Question: How could memory be made more efficient?
Answer: One way would be to use memristors in memory. Memristors are two-terminal components developed by HP Labs, the company’s central research arm, that could serve either as memory or as logic. Memristors could be used to combine the logic and the memory in a single area, instead of having memory in a separate section. By combining logic and memory, we could essentially eliminate the memory bottleneck which plagues current computer architectures.
Question: Could memristors eliminate the need for magnetic hard drives?
Answer: Magnetic hard drives won't disappear. They will simply go to the next level of storage, which is archival. The cost-per-bit for magnetic hard drives will probably always be lower than for a comparable solid-state-drive. But by eliminating spinning disks from most mainstream usage, we can simultaneously reduce power consumption and increase overall performance.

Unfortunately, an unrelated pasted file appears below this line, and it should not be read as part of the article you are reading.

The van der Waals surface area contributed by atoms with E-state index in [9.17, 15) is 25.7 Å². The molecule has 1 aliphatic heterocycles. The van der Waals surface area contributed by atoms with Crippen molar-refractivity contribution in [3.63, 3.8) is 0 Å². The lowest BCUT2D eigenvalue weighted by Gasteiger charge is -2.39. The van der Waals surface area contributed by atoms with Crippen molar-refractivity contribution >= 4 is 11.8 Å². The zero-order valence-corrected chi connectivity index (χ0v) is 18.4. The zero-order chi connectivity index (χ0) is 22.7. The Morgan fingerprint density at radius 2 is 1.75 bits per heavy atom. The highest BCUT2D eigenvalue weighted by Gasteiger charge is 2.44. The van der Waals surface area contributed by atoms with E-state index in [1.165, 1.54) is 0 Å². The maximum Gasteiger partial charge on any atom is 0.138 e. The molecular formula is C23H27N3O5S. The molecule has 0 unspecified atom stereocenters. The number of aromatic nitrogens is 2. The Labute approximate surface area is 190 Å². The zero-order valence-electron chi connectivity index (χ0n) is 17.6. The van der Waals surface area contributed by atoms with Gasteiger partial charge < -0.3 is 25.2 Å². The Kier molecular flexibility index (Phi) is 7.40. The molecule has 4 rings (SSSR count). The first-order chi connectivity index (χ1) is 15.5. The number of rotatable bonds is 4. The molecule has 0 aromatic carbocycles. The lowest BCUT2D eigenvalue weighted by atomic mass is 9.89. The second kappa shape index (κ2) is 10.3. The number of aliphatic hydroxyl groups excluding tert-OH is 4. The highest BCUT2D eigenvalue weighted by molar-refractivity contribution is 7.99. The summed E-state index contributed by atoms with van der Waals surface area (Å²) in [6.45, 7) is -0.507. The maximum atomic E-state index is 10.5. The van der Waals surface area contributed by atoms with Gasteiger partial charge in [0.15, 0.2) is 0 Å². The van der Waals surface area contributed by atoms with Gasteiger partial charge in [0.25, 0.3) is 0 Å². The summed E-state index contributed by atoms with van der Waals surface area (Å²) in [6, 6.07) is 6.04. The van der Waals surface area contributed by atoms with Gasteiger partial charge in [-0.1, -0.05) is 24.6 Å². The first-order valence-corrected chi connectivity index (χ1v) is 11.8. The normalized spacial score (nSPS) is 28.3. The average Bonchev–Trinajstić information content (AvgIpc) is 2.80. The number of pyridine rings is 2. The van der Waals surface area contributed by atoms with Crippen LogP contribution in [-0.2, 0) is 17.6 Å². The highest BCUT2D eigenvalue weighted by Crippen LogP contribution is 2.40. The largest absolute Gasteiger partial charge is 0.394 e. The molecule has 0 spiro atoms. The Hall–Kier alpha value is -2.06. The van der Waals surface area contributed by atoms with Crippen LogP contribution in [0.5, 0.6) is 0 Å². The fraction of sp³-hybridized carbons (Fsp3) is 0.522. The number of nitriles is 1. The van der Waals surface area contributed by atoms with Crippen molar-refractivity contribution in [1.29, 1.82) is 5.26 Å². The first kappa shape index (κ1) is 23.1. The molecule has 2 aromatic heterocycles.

Question: How much electricity does a large data center currently consume? To what extent can power usage be reduced?
Answer: A large data center can consume megawatts. The carbon footprint of the world's data centers is comparable to that of the aviation industry. Worldwide, the industry spends about $40 billion annually on running and cooling data centers. A large data center will cost millions of dollars per year in electricity costs alone. We are confident that by using relatively simple and straightforward approaches, in the short run we can cut electricity costs in half. But if we look at the data center holistically, we can envision eventually reducing power by a factor of 10 or even 100.